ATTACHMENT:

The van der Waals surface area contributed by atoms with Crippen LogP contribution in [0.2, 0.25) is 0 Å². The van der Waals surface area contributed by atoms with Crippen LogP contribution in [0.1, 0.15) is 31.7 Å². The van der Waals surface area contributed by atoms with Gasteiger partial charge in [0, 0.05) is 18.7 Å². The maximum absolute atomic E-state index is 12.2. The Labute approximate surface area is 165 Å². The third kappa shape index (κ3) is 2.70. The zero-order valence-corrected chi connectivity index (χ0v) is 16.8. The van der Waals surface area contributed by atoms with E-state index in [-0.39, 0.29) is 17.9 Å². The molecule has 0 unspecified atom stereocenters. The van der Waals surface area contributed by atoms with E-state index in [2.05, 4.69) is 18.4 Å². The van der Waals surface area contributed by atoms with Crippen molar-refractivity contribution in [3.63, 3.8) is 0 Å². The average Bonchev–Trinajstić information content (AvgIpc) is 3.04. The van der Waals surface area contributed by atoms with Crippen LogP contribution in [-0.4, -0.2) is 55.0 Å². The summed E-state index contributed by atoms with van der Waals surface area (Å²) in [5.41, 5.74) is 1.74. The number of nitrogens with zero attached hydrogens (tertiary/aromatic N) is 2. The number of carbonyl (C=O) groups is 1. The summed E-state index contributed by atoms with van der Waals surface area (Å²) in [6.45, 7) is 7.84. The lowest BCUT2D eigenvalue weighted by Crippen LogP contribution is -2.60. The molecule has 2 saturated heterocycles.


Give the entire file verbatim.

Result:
The van der Waals surface area contributed by atoms with Crippen LogP contribution in [0.2, 0.25) is 0 Å². The van der Waals surface area contributed by atoms with Crippen LogP contribution in [0.1, 0.15) is 31.7 Å². The van der Waals surface area contributed by atoms with Gasteiger partial charge in [0, 0.05) is 18.7 Å². The maximum absolute atomic E-state index is 12.2. The Labute approximate surface area is 165 Å². The third kappa shape index (κ3) is 2.70. The zero-order valence-corrected chi connectivity index (χ0v) is 16.8. The van der Waals surface area contributed by atoms with E-state index in [-0.39, 0.29) is 17.9 Å². The molecule has 0 unspecified atom stereocenters. The van der Waals surface area contributed by atoms with E-state index in [2.05, 4.69) is 18.4 Å². The van der Waals surface area contributed by atoms with Crippen molar-refractivity contribution in [3.63, 3.8) is 0 Å². The average Bonchev–Trinajstić information content (AvgIpc) is 3.04. The van der Waals surface area contributed by atoms with Crippen LogP contribution in [-0.4, -0.2) is 55.0 Å². The summed E-state index contributed by atoms with van der Waals surface area (Å²) in [5.41, 5.74) is 1.74. The number of nitrogens with zero attached hydrogens (tertiary/aromatic N) is 2. The number of carbonyl (C=O) groups is 1. The summed E-state index contributed by atoms with van der Waals surface area (Å²) in [6.45, 7) is 7.84. The lowest BCUT2D eigenvalue weighted by Crippen LogP contribution is -2.60. The molecule has 2 saturated heterocycles.